Reader 530 may read data from buffer 520 and separate the data into their respective streams (act 940). Reader 530 may then send the data to respective ones of aligners 540 based on the streams to which the data belongs. Aligners 540 may perform selective alignment on their respective stream-separated data (act 950). In one implementation, aligners 540 perform alignment at packet boundaries for packets that are not multiples of 16 bytes. When an aligner 540 receives the control signal from buffer 520 (meaning that the capacity of buffer 520 has exceeded its threshold value), aligner 540 stops any current alignment function and drops the packet that is currently being aligned. Aligner 540 then reads the next packet from buffer 520 via reader 530. Aligner 540 continues to read data from buffer 520 at every clock cycle until buffer 520 indicates there is no longer a need for forward flow control (possibly by de-asserting the control signal).
Aligners 540 store their stream-separated data in a respective one of buffers 550 (act 960). It may occur that a buffer 550 begins to fill. This may result from data being written to buffer 550 faster than data is being read from buffer 550. When the capacity of buffer 550 exceeds its threshold, buffer 550 may generate a flow control signal that it sends to an upstream device (e.g., transmitter 420) (act 970). This backward flow control signal indicates to the upstream device to stop sending additional data for that stream. As a result, buffer 550 can empty some of the data it stores. When the capacity of buffer 550 becomes less than the threshold, buffer 550 may indicate to the upstream device to recommence sending data for the stream.
Systems and methods consistent with the principles of the invention provide a multi-level buffering scheme to handle large amounts of buffering in a multi-stream environment. The multi-level buffering scheme includes a combination of a unified asynchronous primary buffer connected to stream-dedicated secondary buffers. The primary buffer performs forward flow control and the secondary buffers perform backward flow control to improve traffic flow and prevent head-of-line blocking.
A series of aligners connected between the primary and secondary buffers selectively align packet data based on the amount of data stored in the primary buffer. For example, when the amount of data in the primary buffer is greater than a threshold value, then the aligners stop aligning and read additional data from the primary buffer. Because the rate at which the aligners read data from the primary buffer is greater than the rate at which data is written into the buffer, the capacity of the buffer reduces, thereby preventing the buffer from overflowing.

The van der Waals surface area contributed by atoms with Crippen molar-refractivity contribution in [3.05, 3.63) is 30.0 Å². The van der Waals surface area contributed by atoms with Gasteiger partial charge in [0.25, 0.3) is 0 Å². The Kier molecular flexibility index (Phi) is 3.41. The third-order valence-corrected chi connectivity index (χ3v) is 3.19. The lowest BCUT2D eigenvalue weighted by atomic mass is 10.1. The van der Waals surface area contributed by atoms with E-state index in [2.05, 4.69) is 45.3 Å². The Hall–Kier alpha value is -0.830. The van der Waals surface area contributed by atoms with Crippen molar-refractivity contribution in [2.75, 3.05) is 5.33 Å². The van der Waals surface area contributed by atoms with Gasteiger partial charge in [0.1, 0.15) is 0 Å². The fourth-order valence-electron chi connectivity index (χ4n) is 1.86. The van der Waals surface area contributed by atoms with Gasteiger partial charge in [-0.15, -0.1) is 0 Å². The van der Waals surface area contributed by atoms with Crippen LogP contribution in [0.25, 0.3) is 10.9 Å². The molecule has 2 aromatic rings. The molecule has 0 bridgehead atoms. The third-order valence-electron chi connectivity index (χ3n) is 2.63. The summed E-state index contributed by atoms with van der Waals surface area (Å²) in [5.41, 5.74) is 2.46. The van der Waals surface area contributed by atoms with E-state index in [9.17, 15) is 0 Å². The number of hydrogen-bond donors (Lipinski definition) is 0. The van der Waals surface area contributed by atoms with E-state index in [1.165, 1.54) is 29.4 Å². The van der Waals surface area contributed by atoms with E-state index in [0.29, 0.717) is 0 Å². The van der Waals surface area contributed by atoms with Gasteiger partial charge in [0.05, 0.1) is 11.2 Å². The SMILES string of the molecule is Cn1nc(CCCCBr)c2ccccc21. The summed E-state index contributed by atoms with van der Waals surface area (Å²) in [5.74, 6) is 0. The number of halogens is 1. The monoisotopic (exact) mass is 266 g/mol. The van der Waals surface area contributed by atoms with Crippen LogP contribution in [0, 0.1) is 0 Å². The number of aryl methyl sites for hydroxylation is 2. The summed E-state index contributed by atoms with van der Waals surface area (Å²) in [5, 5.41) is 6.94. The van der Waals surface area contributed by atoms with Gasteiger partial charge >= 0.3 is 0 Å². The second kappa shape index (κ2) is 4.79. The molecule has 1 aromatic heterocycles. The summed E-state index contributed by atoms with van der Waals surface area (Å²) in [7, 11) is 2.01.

The foregoing description of preferred embodiments of the present invention provides illustration and description, but is not intended to be exhaustive or to limit the invention to the precise form disclosed. Modifications and variations are possible in light of the above teachings or may be acquired from practice of the invention.
For example, although described in the context of a routing system, concepts consistent with the principles of the invention can be implemented in any system, device, or chip that communicates with another system, device, or chip via one or more buses. Also, systems and methods consistent with the principles of the invention apply to single stream as well as multi-stream environments.
Also, while the features of
In addition, systems and methods have been described as processing packets. In alternate implementations, systems and methods consistent with the principles of the invention may process other, non-packet, data.
Further, certain portions of the invention have been described as “logic” that performs one or more functions. This logic may include hardware, such as an application specific integrated circuit, software, or a combination of hardware and software.
No element, act, or instruction used in the description of the present application should be construed as critical or essential to the invention unless explicitly described as such. Also, as used herein, the article “a” is intended to include one or more items. Where only one item is intended, the term “one” or similar language is used. The scope of the invention is defined by the claims and their equivalents.
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|U.S. Classification||370/394, 370/412, 710/52|
|Cooperative Classification||H04L47/30, H04L47/33, H04L49/90, H04L49/901, H04L47/22|
|European Classification||H04L49/90, H04L47/22, H04L47/30, H04L47/33, H04L49/90C|